• Second, show the world the "concessions" India is making. Here also the visit of the Hurriyat leaders becomes a critical part of this strategy. It is in this context that the Advani drama should be understood. Mr. Advani facing up to his angry support base amongst Hindu fundamentalists and even Congressional and other secular segments of the Indian political spectrum calling into question his reference to the Quaid as secular - most conveniently forgot that Advani's statement was in the context of a direct reference to a particular speech of the Quaid.
All this was clearly intended to show the world -- and Pakistan -- how difficult it is for the Indian political elite to shift from its earlier, hostile posturing on Pakistan and Jinnah. Of course it also sent an accompanying message that the Indian leadership has already gone too far out on a limb with Pakistan! Hence Pakistan should not expect any more "concessions"! Presumably, since the Pakistani leadership has shown a flexibility that aroused little adverse reaction in Pakistan, the Indians expect this concessional mode from the Pakistani side to continue.
• Third, get Indian analysts and academics to plug the cause of "soft borders", with no reflection on the fact that the LoC is simply a ceasefire line and not a border to begin with, with increased travel and trade. Given Indian deployments along its international border with Pakistan, how "soft borders" would work here is interesting! And what of the other unresolved border disputes - Sir Creek, the working boundary and so on? It will be interesting to see how Indian analysts deal with these issues within the context of "soft borders". At present their focus is on Kashmir with the hope that enough movement of people and goods along the LoC will make the Kashmiris forget about self-determination - or at least will compel them to freeze the dispute indefinitely.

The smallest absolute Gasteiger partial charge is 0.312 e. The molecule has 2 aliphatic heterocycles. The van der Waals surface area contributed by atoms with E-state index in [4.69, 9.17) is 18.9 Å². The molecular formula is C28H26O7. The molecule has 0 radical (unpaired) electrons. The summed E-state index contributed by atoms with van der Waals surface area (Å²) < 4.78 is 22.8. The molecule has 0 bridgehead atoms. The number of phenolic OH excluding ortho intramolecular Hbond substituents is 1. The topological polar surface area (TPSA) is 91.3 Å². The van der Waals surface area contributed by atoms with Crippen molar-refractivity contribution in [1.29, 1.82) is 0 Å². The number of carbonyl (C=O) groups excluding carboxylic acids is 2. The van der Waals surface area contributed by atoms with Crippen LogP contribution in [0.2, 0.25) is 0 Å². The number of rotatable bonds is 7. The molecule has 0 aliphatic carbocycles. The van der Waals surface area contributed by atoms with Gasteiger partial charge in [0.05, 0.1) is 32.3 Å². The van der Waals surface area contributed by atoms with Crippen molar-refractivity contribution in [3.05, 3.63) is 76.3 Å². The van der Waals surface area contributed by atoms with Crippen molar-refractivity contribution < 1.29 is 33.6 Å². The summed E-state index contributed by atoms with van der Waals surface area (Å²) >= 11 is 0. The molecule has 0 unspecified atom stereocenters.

• Fourth, and perhaps most ominous for Pakistan, is the Indo-US game plan, on the cards, to eventually use the detente between Pakistan and India to delink India's nuclear program from Pakistan's. India has always stated that its nuclear program is beyond the bilateral mode, while Pakistan has maintained that its nuclear deterrence is India-specific. So if relations between Pakistan and India get to a stage where all conflictual issues are resolved, one should not be surprised to find renewed pressure on Pakistan to roll-back its nuclear capability.
That is why, while we rightly state that our threat is from India, we need to emphasize that our nuclear capability is to deter any future threat from any possible source - including an India which may again become hostile. The nuclear capability is integral to our security parameters and we need to rationalize our nuclear deterrence in a more general fashion, not solely within an Indo-centric framework.
All in all, Indian designs are flexible tactically while retaining a strategic continuity. Pakistan needs to have very clear policy formulations on Kashmir and the nuclear issue. Even as it accepts and responds positively to Indian CBMs on Kashmir, it needs to understand what lies behind these and also needs to show that it is in no hurry on the Kashmir issue. It is India that is truly running out of time, given its ambitions beyond South Asia.
(The writer is Director General of the Institute of Strategic Studies, Islamabad. Courtesy The News)